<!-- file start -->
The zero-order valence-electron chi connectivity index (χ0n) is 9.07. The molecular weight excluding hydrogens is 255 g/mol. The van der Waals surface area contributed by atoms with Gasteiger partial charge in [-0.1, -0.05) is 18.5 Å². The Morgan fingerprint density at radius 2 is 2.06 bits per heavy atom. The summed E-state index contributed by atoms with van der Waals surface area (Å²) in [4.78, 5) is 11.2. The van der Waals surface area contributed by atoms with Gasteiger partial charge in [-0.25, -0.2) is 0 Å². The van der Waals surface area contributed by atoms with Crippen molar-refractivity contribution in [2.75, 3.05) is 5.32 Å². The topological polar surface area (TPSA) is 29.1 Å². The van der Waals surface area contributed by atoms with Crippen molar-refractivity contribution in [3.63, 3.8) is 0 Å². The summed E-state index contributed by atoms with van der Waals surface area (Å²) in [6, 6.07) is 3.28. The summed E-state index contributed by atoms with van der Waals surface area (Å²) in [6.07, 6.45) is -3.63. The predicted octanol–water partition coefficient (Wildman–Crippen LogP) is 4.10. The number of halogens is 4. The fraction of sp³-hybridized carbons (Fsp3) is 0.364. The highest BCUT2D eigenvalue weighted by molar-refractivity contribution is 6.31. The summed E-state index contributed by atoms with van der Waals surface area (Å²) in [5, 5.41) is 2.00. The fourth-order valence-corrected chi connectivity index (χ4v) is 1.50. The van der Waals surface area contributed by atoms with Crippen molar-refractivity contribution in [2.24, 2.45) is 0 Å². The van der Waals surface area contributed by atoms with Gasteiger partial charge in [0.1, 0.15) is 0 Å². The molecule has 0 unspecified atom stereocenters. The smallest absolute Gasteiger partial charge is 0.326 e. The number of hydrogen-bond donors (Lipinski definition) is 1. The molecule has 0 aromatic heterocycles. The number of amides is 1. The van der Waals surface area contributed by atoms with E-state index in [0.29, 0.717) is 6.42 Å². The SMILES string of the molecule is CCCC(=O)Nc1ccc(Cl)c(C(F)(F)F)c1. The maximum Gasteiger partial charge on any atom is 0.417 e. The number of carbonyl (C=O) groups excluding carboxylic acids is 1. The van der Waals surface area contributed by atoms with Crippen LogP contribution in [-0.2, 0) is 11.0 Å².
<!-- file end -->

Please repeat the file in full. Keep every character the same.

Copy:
The zero-order valence-electron chi connectivity index (χ0n) is 9.07. The molecular weight excluding hydrogens is 255 g/mol. The van der Waals surface area contributed by atoms with Gasteiger partial charge in [-0.1, -0.05) is 18.5 Å². The Morgan fingerprint density at radius 2 is 2.06 bits per heavy atom. The summed E-state index contributed by atoms with van der Waals surface area (Å²) in [4.78, 5) is 11.2. The van der Waals surface area contributed by atoms with Gasteiger partial charge in [-0.25, -0.2) is 0 Å². The van der Waals surface area contributed by atoms with Crippen molar-refractivity contribution in [2.75, 3.05) is 5.32 Å². The topological polar surface area (TPSA) is 29.1 Å². The van der Waals surface area contributed by atoms with Crippen molar-refractivity contribution in [3.63, 3.8) is 0 Å². The summed E-state index contributed by atoms with van der Waals surface area (Å²) in [6, 6.07) is 3.28. The summed E-state index contributed by atoms with van der Waals surface area (Å²) in [6.07, 6.45) is -3.63. The predicted octanol–water partition coefficient (Wildman–Crippen LogP) is 4.10. The number of halogens is 4. The fraction of sp³-hybridized carbons (Fsp3) is 0.364. The highest BCUT2D eigenvalue weighted by molar-refractivity contribution is 6.31. The summed E-state index contributed by atoms with van der Waals surface area (Å²) in [5, 5.41) is 2.00. The fourth-order valence-corrected chi connectivity index (χ4v) is 1.50. The van der Waals surface area contributed by atoms with Crippen molar-refractivity contribution in [2.24, 2.45) is 0 Å². The van der Waals surface area contributed by atoms with Gasteiger partial charge in [0.1, 0.15) is 0 Å². The molecule has 0 unspecified atom stereocenters. The smallest absolute Gasteiger partial charge is 0.326 e. The number of hydrogen-bond donors (Lipinski definition) is 1. The molecule has 0 aromatic heterocycles. The number of amides is 1. The van der Waals surface area contributed by atoms with E-state index in [0.29, 0.717) is 6.42 Å². The SMILES string of the molecule is CCCC(=O)Nc1ccc(Cl)c(C(F)(F)F)c1. The maximum Gasteiger partial charge on any atom is 0.417 e. The number of carbonyl (C=O) groups excluding carboxylic acids is 1. The van der Waals surface area contributed by atoms with Crippen LogP contribution in [-0.2, 0) is 11.0 Å².